I found out that these donuts are vegetarian, as they are not fried in animal fat (lard, etc.) but are not vegan, as they contain milk and eggs.

The portion was just about right to split with my daughter and was not too sweet, although these donuts are frosted. We tried the oreo cookie mochi and enjoyed it. Flavors change daily.

East End Market was a wonderful way to “break bread” together with my daughter in Orlando. This site also features a rental room for parties along with a courtyard for outdoor dining that has a chic vibe.

Life is good; find somewhere new to “while away the hours, conferring with the flowers” (from a song sung by The Scarecrow in “The Wizard of Oz” movie ).

Carpe Diem Friends………

*Gideon’s Bakehouse has opened a second bakehouse as of February, 2021 in Disney Springs in Walt Disney World in Lake Buena Vista, Florida.


photo courtesy of C. Boucher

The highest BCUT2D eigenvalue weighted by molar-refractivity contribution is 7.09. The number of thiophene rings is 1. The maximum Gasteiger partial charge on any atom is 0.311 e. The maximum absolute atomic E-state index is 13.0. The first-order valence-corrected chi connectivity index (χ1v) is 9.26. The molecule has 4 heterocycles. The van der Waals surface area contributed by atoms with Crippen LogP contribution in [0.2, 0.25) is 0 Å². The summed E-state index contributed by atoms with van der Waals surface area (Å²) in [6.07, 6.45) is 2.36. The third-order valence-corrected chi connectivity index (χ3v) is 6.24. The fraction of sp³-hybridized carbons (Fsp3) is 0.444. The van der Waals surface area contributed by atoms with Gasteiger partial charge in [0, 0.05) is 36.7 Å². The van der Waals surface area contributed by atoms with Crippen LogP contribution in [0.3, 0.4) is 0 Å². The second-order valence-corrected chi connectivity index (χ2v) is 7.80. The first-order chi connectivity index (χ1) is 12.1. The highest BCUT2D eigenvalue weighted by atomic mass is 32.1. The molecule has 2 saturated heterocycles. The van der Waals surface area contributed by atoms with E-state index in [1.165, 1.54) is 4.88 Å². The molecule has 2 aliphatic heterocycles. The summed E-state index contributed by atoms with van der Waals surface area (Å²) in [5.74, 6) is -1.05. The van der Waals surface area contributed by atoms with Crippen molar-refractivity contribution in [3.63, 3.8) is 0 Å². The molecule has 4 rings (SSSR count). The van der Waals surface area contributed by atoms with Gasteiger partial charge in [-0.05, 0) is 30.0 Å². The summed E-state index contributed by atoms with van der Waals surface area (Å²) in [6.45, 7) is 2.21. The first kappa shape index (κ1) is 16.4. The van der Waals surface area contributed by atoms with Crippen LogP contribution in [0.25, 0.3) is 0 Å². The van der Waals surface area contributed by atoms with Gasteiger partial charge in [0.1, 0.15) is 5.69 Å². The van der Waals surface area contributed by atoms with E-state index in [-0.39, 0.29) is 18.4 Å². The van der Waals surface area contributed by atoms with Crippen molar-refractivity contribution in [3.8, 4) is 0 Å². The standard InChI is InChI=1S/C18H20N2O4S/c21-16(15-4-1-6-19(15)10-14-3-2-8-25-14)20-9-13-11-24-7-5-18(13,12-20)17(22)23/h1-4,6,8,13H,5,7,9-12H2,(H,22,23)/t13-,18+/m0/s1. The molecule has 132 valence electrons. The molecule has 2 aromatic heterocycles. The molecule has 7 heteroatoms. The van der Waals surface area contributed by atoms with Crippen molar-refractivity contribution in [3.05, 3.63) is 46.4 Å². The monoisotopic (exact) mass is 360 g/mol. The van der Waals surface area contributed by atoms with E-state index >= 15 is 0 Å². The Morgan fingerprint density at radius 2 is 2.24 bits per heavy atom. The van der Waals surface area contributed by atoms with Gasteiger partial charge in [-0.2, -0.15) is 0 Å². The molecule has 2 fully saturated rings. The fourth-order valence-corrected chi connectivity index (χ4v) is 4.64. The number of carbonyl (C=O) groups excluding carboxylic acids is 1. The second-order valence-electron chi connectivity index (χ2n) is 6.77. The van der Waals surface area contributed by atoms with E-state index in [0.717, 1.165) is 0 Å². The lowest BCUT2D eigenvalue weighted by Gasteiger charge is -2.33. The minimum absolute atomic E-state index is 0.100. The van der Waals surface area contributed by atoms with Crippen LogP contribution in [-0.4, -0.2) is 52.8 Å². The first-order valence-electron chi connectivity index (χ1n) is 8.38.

One of my favorite things to do here in Florida is to go Alligator hunting. Not REAL hunting, but hunting with a scavenger hunt. There is a wetlands near my house in central Florida where we drive along a loop road to play a little game like “Where’s Waldo” to see if we can find “Where’s the alligator” instead. The wetlands near our house is closed because of the pandemic, but the Black Point Wildlife Drive in the Merritt Island Wildlife Refuge is open. Black Point is a seven mile drive where you can see all kinds of beautiful wildlife, including wildflowers, birds( including a bald eagle), snakes, river otters or bobcats if you are lucky, and the most beautiful alligators I’ve ever seen in the wild. Here in central Florida, we are in the midst of alligator courtship season, which typically runs from April to May, and mating season is normally in May and June. Eggs are laid in mounds of soil or vegetation in June or July, and the average alligator can lay around thirty-two to forty-six eggs. Eggs hatch from mid-August to early September, and during this mating season alligators can become territorial. It is wise to stay inside your car in this loop, as it is recommended to stay at least twenty-five feet away from any alligator in the wild. Florida is a great place to see alligators in the wild, as it is estimated that there are approximately 1.5 to 2 million wild alligators here.